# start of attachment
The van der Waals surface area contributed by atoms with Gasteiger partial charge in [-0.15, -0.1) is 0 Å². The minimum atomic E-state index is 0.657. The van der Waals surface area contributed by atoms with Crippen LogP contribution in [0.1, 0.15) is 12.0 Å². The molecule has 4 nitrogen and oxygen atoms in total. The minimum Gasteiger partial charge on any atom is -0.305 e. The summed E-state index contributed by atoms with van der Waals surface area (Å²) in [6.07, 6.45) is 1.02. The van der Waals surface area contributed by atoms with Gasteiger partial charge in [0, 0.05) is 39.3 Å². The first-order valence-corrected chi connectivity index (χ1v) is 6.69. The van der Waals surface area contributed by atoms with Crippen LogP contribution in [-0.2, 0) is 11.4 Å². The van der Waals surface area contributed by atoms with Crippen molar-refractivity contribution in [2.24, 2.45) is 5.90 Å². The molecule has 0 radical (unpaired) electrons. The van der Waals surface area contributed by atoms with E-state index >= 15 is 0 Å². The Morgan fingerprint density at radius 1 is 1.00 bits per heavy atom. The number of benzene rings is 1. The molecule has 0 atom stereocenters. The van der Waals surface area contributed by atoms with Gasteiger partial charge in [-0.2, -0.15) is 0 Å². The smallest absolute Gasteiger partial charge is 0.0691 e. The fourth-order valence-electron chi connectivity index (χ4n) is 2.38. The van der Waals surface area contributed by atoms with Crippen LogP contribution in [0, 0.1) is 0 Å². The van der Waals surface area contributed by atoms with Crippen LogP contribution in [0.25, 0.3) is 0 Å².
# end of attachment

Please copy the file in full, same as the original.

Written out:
The van der Waals surface area contributed by atoms with Gasteiger partial charge in [-0.15, -0.1) is 0 Å². The minimum atomic E-state index is 0.657. The van der Waals surface area contributed by atoms with Crippen LogP contribution in [0.1, 0.15) is 12.0 Å². The molecule has 4 nitrogen and oxygen atoms in total. The minimum Gasteiger partial charge on any atom is -0.305 e. The summed E-state index contributed by atoms with van der Waals surface area (Å²) in [6.07, 6.45) is 1.02. The van der Waals surface area contributed by atoms with Gasteiger partial charge in [0, 0.05) is 39.3 Å². The first-order valence-corrected chi connectivity index (χ1v) is 6.69. The van der Waals surface area contributed by atoms with Crippen LogP contribution in [-0.2, 0) is 11.4 Å². The van der Waals surface area contributed by atoms with Crippen molar-refractivity contribution in [2.24, 2.45) is 5.90 Å². The molecule has 0 radical (unpaired) electrons. The van der Waals surface area contributed by atoms with E-state index >= 15 is 0 Å². The Morgan fingerprint density at radius 1 is 1.00 bits per heavy atom. The number of benzene rings is 1. The molecule has 0 atom stereocenters. The van der Waals surface area contributed by atoms with Gasteiger partial charge in [-0.2, -0.15) is 0 Å². The smallest absolute Gasteiger partial charge is 0.0691 e. The fourth-order valence-electron chi connectivity index (χ4n) is 2.38. The van der Waals surface area contributed by atoms with Crippen LogP contribution in [0, 0.1) is 0 Å². The van der Waals surface area contributed by atoms with Crippen LogP contribution in [0.25, 0.3) is 0 Å².